The Easiest Ways to Pull Off Perfectly Flat Drywall Ceilings

Even if a project doesn’t specify a Level 5 skim coat, if your ceilings have a bunch of butt-joint bulges — especially during a time of day when a ton of sunlight comes in and shows off all the flaws in a subpar finishing job — your client probably won’t be too happy. It would be great if, every time you walked into a new-construction jobsite, you were working with perfect framing with state-of-the-art framing members and smoothly tapered drywall to help easily achieve perfectly flat drywall ceilings. But every professional finisher knows, more often than not, that can be a pipe dream.

So how do you get that flat, smooth finish on your ceilings every time? Here are a couple of the easiest ways we’ve found, whether you’ve got that mythical perfect framing or not.

Trim Tex20 Buttboard20 Drywall20 Backer

‘Feathering Your Edges’ for Perfectly Flat Drywall Ceilings

As many drywall pros will know, “feathering” your edges means mudding in such a way that it’s gradually applied over a butt joint, so you can barely even see where it begins and ends. This way, the joint compound looks more like a tiny speedbump, rather than a craggy mountain of mud. A feathered edge will require far less sanding than a slathered-on, sloppily applied coat.

To accomplish this on a ceiling, make sure you’re equipped with a fairly large taping knife — we would recommend a 12-inch knife here — as most trowels won’t give you the kind of flexibility you’ll need to feather the edges of your mud. (Your older, stiffer knives should also sit on the sidelines for this one.)

flat ceilings knife2

After taping the butt joint, taking care to not apply too much mud at a time (or else it’ll be dripping down onto the floor), run your knife evenly across the tape along the entire ceiling butt joint. Then, do it again on the left side of the joint, but this time, the right side of your knife should be firmly pressed against the drywall, and the right side should “float,” smoothing out the mud and creating a feathered edge. Mirror this on the right side of the butt joint, and you’ll have a fairly smooth coat of mud that, after coming back the next day for your second coat, won’t require too much sanding to achieve a flat ceiling.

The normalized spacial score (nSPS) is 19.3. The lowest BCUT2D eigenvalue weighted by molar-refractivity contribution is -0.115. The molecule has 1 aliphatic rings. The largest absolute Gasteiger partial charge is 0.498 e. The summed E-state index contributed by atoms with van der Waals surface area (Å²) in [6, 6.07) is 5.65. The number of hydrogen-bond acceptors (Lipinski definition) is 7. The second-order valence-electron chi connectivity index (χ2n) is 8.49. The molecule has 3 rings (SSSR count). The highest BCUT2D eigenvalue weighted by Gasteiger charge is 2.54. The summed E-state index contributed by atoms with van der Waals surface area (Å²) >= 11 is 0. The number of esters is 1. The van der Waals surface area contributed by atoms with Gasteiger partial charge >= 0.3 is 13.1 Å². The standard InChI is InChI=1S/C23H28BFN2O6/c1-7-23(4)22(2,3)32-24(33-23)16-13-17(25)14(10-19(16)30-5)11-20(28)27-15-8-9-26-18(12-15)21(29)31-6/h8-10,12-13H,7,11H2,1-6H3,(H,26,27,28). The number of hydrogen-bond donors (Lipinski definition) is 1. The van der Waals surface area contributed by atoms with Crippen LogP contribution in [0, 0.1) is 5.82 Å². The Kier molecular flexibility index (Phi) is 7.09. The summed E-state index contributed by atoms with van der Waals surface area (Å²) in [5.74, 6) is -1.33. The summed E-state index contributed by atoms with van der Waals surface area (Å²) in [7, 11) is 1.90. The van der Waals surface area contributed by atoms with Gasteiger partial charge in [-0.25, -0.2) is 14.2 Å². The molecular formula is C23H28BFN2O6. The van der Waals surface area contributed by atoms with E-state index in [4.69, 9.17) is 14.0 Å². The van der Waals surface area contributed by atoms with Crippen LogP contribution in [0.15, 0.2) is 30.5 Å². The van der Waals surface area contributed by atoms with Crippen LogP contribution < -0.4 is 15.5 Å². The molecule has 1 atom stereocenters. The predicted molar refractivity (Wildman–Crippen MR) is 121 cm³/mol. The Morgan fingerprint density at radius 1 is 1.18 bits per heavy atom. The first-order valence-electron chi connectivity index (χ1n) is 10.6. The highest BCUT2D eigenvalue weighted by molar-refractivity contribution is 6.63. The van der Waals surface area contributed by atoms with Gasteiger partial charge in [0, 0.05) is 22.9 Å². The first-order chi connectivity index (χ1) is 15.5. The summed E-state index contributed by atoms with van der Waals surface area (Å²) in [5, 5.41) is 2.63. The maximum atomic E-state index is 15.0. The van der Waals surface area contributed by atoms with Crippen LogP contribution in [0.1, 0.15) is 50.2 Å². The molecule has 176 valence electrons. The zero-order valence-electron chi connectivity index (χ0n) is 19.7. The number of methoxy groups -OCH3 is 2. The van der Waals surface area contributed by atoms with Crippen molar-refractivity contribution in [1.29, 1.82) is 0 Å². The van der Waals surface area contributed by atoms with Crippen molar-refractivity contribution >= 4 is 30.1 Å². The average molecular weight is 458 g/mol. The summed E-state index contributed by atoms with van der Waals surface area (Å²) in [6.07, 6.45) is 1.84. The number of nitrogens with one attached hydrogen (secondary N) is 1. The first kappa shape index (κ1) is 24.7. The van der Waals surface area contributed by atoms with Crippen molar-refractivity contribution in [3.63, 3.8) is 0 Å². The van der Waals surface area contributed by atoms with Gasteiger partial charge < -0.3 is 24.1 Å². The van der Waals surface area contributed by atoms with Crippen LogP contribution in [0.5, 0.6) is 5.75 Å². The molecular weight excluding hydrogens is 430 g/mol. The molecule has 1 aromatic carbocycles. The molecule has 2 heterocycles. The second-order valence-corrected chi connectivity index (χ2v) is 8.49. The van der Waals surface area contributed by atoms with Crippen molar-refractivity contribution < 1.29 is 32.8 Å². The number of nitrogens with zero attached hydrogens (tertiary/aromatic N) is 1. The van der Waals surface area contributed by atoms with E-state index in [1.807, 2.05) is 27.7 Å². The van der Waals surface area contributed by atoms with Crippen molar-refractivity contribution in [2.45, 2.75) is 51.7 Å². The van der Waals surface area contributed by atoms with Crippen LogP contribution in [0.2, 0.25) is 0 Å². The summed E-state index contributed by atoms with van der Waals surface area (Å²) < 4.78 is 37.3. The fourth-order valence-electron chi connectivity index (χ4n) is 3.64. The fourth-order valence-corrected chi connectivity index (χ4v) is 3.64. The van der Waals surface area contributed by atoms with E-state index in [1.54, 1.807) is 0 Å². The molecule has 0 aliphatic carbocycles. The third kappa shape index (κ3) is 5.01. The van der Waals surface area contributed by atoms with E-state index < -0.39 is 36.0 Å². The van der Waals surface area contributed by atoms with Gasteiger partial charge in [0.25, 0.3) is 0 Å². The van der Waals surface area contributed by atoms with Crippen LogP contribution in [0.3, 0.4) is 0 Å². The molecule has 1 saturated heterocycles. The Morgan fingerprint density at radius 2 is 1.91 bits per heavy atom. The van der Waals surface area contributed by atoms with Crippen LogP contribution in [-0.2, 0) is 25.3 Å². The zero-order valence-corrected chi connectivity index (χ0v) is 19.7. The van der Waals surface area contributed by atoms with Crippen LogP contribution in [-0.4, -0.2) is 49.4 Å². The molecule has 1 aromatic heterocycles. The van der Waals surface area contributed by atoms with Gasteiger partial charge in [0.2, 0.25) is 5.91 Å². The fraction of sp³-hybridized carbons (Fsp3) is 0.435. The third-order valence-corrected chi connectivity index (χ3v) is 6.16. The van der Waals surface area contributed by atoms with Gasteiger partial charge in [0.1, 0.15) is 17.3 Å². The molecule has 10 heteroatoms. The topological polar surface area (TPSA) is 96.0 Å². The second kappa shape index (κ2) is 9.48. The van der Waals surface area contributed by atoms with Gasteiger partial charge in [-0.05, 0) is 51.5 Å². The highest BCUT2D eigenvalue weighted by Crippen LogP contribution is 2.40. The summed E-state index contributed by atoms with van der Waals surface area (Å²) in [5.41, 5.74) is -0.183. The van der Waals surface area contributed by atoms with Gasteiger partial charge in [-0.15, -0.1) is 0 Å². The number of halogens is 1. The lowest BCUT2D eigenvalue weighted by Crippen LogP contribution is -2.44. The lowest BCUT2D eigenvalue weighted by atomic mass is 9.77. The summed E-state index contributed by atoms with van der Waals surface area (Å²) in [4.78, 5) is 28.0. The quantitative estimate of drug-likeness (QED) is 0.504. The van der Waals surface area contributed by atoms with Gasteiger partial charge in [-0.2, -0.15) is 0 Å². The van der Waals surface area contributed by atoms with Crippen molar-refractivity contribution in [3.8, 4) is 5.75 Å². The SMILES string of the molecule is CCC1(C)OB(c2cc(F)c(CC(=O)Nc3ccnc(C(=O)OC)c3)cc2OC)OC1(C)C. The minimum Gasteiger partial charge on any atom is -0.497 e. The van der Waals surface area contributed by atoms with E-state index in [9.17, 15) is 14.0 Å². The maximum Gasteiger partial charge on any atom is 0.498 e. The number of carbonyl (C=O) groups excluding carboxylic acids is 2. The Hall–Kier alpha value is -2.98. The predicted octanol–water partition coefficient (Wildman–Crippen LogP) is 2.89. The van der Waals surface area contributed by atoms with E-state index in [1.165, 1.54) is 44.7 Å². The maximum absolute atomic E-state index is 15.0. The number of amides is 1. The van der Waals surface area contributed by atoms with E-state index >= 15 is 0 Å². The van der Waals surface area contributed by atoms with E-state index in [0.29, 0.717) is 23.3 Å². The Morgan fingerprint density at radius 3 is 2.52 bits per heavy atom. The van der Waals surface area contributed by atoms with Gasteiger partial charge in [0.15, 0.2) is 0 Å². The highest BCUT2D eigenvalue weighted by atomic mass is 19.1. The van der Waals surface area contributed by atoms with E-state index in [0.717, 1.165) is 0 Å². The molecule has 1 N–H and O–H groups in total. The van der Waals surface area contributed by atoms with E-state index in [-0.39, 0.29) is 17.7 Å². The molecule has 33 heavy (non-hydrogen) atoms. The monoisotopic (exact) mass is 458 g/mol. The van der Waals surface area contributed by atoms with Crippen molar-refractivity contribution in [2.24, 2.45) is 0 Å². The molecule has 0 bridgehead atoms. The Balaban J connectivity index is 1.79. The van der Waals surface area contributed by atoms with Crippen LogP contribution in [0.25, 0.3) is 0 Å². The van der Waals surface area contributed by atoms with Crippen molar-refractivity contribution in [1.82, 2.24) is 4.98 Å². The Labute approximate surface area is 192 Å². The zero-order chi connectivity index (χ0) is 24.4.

This method will require a fair amount of mud — even if everything goes exactly according to plan here, you’ll have a butt joint that’s at least around two-feet wide — and may not be the best for beginners. But it’s far easier than the four-foot-wide butt joints you’ll often see on the job, much less an entire skim coat across your ceiling. For a visual guide to this finishing technique, check out this video tutorial from Paul Peck’s DrywallTube!

How Did I Get PERFECTLY FLAT Butt Joints on this New Drywall Ceiling?
How Did I Get PERFECTLY FLAT Butt Joints on this New Drywall Ceiling?

Back Your Drywall with Buttboard

If you’re a longtime Trim-Tex fan, you already know all about Buttboard, and have maybe even used it in a wall or two in your day. But Buttboard can be invaluable in crafting perfectly flat drywall ceilings, too.

If you’re unfamiliar with Buttboard, it’s a drywall backing accessory that eliminates butt-joint bulges: a uniquely engineered piece of OSB with thicker ends than its middle. When you screw your drywall sheets into a plank of Buttboard, rather than landing both on a stud, it will recess the butt joint like a factory-tapered edge.

buttboard cutsheet diagram

This way, you won’t have any bulges on your ceiling to begin with — so, after taping the joint, no fancy knife-work like a feathered edge is required. You’re using less mud and less time, and you can simply use a 12-inch box or something similar to finish your ceiling, rather than leaving behind a two-to-four-foot butt joint. For our money, this low-cost solution is going to be your best bet in easily creating flat ceilings.

Learn more about how Buttboard is used on an actual jobsite in this video from our friends at Drywall Nation!

Backing You Up: How to Use Buttboard
Backing You Up: How to Use Buttboard

Do you have a different technique to easily pull off perfectly flat drywall ceilings that you want to show off? Follow us on Facebook and Instagram, and next time you finish a flat ceiling, take a picture or video and be sure to give us a tag to let us know how you do it!

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